Question: What is the most likely cause of the patient’s pain?

A) Soft tissue trauma

B) Myocardial infarction

C) Stroke

D) Reflex sympathetic dystrophy

Answer: D) Reflex sympathetic dystrophy

Explanation: The patient’s pain is described as having a burning quality and is accompanied by swelling of the extremity, periarticular bone loss, and arthritic changes in the distal joints. These symptoms are characteristic of complex regional pain syndrome (CRPS). In this case, the pain appears without an obvious nerve injury, which is consistent with CRPS type I, also known as reflex sympathetic dystrophy. The patient’s pain may also be relieved by a local anesthetic block of the sympathetic innervation to the affected extremity, which is another characteristic of CRPS.

 

Scenario 7:

A patient comes to the clinic with severe pain in their lower back and legs. The pain is described as an electric shock-like quality and is triggered by light touch. The patient also reports a sensory deficit in the same area as the pain. The doctor suspects neuropathic pain.

Question: What is the most likely cause of the patient’s pain?

A) Spinal cord injury

B) Brainstem injury

C) Thalamic injury

D) Vascular injury

Answer: A) Spinal cord injury

Explanation: The patient’s pain is triggered by light touch and has an electric shock-like quality, which are both characteristic of neuropathic pain. In addition, the patient has a sensory deficit in the same area as the pain, which is also characteristic of neuropathic pain. The description of the pain as being in the lower back and legs is consistent with damage to the spinal cord, which can produce neuropathic pain.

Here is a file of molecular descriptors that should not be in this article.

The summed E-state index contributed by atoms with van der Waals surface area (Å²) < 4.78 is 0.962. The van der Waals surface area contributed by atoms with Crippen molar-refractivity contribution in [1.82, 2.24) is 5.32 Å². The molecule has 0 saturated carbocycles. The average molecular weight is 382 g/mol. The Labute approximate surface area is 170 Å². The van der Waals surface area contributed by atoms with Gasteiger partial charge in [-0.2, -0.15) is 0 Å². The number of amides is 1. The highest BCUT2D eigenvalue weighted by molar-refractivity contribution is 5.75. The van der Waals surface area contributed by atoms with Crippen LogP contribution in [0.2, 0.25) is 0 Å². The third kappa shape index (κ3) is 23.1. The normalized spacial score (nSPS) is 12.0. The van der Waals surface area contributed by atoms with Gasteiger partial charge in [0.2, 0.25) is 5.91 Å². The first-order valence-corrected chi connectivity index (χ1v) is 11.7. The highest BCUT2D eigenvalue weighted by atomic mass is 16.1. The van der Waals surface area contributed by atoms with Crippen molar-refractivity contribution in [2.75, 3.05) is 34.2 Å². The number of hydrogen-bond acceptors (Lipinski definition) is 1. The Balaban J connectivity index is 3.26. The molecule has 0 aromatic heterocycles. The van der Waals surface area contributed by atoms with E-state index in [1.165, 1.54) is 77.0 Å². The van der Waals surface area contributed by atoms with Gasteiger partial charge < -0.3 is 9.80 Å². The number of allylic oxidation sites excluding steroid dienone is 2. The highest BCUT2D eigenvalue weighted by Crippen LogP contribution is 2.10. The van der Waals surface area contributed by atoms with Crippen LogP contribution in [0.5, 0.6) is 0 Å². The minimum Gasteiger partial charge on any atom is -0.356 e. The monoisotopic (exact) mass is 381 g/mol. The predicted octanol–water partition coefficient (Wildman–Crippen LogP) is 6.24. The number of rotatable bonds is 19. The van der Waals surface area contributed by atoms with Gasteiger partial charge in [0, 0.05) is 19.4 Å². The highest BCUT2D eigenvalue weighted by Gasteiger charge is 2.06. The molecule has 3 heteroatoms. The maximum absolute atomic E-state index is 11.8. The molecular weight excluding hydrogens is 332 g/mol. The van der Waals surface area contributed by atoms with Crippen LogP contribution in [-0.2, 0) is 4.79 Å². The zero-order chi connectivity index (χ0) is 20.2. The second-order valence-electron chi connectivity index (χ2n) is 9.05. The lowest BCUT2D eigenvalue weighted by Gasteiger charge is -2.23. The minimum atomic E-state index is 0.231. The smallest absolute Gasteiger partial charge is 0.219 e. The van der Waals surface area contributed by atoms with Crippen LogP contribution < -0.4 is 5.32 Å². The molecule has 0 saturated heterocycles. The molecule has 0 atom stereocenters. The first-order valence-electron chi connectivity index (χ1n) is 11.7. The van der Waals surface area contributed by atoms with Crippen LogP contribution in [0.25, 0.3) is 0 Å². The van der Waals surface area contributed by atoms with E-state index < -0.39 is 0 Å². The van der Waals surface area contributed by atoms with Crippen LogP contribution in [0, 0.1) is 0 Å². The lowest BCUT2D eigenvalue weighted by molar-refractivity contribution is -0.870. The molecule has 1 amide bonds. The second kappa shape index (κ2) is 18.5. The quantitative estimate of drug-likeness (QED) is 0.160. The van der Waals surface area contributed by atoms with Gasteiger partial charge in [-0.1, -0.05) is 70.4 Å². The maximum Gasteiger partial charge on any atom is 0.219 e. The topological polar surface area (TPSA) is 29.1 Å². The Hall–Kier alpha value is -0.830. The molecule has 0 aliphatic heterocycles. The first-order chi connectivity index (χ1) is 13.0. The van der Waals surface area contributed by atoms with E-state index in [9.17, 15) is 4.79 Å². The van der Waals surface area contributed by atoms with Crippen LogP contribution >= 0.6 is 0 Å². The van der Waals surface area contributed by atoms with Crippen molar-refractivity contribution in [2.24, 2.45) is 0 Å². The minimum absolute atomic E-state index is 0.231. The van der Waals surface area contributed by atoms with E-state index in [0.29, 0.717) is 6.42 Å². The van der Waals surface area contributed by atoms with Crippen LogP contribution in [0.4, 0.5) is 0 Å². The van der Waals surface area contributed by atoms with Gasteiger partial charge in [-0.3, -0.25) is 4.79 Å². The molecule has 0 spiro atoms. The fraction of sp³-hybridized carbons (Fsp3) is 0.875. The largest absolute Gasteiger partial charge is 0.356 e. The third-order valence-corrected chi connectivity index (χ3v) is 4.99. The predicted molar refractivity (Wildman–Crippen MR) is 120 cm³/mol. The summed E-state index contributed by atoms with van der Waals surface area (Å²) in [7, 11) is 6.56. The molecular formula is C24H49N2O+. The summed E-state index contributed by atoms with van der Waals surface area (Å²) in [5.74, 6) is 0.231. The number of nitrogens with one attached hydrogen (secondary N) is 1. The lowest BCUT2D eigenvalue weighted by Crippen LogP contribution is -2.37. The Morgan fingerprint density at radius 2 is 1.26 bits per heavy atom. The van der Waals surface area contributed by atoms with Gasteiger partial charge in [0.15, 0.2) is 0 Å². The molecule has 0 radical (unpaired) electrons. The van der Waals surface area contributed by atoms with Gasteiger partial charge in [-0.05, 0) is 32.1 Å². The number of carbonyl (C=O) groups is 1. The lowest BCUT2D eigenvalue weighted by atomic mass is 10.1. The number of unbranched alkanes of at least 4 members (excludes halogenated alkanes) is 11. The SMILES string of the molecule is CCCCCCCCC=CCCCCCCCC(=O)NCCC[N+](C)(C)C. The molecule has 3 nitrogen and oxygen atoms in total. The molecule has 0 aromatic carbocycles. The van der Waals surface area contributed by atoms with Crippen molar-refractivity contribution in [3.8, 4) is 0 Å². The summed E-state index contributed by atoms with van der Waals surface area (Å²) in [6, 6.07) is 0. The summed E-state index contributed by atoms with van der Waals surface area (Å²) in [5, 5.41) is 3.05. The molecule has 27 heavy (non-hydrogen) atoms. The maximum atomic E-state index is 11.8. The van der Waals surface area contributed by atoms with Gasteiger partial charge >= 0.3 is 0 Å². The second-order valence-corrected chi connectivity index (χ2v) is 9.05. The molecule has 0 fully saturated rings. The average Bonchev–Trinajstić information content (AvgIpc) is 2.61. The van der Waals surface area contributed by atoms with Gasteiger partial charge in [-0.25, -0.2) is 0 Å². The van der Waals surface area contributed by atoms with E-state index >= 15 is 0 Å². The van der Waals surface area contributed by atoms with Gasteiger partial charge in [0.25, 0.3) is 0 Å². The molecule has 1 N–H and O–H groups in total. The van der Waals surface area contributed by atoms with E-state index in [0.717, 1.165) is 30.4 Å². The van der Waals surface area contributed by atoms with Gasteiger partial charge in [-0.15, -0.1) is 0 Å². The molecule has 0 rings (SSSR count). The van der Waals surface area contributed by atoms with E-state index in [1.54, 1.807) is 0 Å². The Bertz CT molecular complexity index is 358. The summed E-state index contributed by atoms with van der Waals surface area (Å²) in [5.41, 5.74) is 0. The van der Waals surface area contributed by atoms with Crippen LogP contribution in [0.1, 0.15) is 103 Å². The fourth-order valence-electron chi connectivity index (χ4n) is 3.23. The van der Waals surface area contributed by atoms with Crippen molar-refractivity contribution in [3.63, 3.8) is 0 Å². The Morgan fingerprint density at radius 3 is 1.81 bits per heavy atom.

Scenario 8:

A patient comes to the clinic with spontaneous pain in their upper arm and shoulder. The pain is described as a burning sensation and is accompanied by swelling of the extremity, periarticular bone loss, and arthritic changes in the distal joints. The doctor suspects complex regional pain syndrome (CRPS).

Question: What is the most likely cause of the patient’s pain?

A) Soft tissue trauma

B) Myocardial infarction

C) Stroke

D) Reflex sympathetic dystrophy

Answer: D) Reflex sympathetic dystrophy

Explanation: The patient’s pain is described as having a burning quality and is accompanied by swelling of the extremity, periarticular bone loss, and arthritic changes in the distal joints. These symptoms are characteristic of complex regional pain syndrome (CRPS). In this case, the pain appears without an obvious nerve injury, which is consistent with CRPS type I, also known as reflex sympathetic dystrophy. The patient’s pain may also be relieved by a local anesthetic block of the sympathetic innervation to the affected extremity, which is another characteristic of CRPS.